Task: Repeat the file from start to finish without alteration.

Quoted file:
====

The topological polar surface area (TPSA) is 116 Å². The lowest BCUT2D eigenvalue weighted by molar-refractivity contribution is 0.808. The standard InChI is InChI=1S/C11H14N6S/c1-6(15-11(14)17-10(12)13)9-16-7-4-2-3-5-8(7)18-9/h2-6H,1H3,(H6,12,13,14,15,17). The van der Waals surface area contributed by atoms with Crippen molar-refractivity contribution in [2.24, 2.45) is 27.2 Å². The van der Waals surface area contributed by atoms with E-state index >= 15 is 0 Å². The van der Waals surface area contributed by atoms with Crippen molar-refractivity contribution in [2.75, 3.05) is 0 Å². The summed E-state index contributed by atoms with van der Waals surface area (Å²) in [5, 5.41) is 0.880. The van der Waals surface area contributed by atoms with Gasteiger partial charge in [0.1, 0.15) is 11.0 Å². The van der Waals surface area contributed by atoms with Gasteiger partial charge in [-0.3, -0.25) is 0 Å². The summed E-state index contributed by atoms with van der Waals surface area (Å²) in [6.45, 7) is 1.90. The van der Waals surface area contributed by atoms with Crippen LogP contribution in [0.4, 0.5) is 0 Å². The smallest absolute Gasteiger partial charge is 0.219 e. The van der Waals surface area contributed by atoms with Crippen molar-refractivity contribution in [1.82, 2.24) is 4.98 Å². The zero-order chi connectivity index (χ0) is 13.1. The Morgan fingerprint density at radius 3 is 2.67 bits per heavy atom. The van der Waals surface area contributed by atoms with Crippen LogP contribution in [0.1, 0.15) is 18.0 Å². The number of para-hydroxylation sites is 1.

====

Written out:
The topological polar surface area (TPSA) is 116 Å². The lowest BCUT2D eigenvalue weighted by molar-refractivity contribution is 0.808. The standard InChI is InChI=1S/C11H14N6S/c1-6(15-11(14)17-10(12)13)9-16-7-4-2-3-5-8(7)18-9/h2-6H,1H3,(H6,12,13,14,15,17). The van der Waals surface area contributed by atoms with Crippen molar-refractivity contribution in [2.24, 2.45) is 27.2 Å². The van der Waals surface area contributed by atoms with E-state index >= 15 is 0 Å². The van der Waals surface area contributed by atoms with Crippen molar-refractivity contribution in [2.75, 3.05) is 0 Å². The summed E-state index contributed by atoms with van der Waals surface area (Å²) in [5, 5.41) is 0.880. The van der Waals surface area contributed by atoms with Gasteiger partial charge in [0.1, 0.15) is 11.0 Å². The van der Waals surface area contributed by atoms with Gasteiger partial charge in [-0.3, -0.25) is 0 Å². The summed E-state index contributed by atoms with van der Waals surface area (Å²) in [6.45, 7) is 1.90. The van der Waals surface area contributed by atoms with Crippen LogP contribution in [0.4, 0.5) is 0 Å². The smallest absolute Gasteiger partial charge is 0.219 e. The van der Waals surface area contributed by atoms with Crippen molar-refractivity contribution in [1.82, 2.24) is 4.98 Å². The zero-order chi connectivity index (χ0) is 13.1. The Morgan fingerprint density at radius 3 is 2.67 bits per heavy atom. The van der Waals surface area contributed by atoms with Crippen LogP contribution in [0.1, 0.15) is 18.0 Å². The number of para-hydroxylation sites is 1.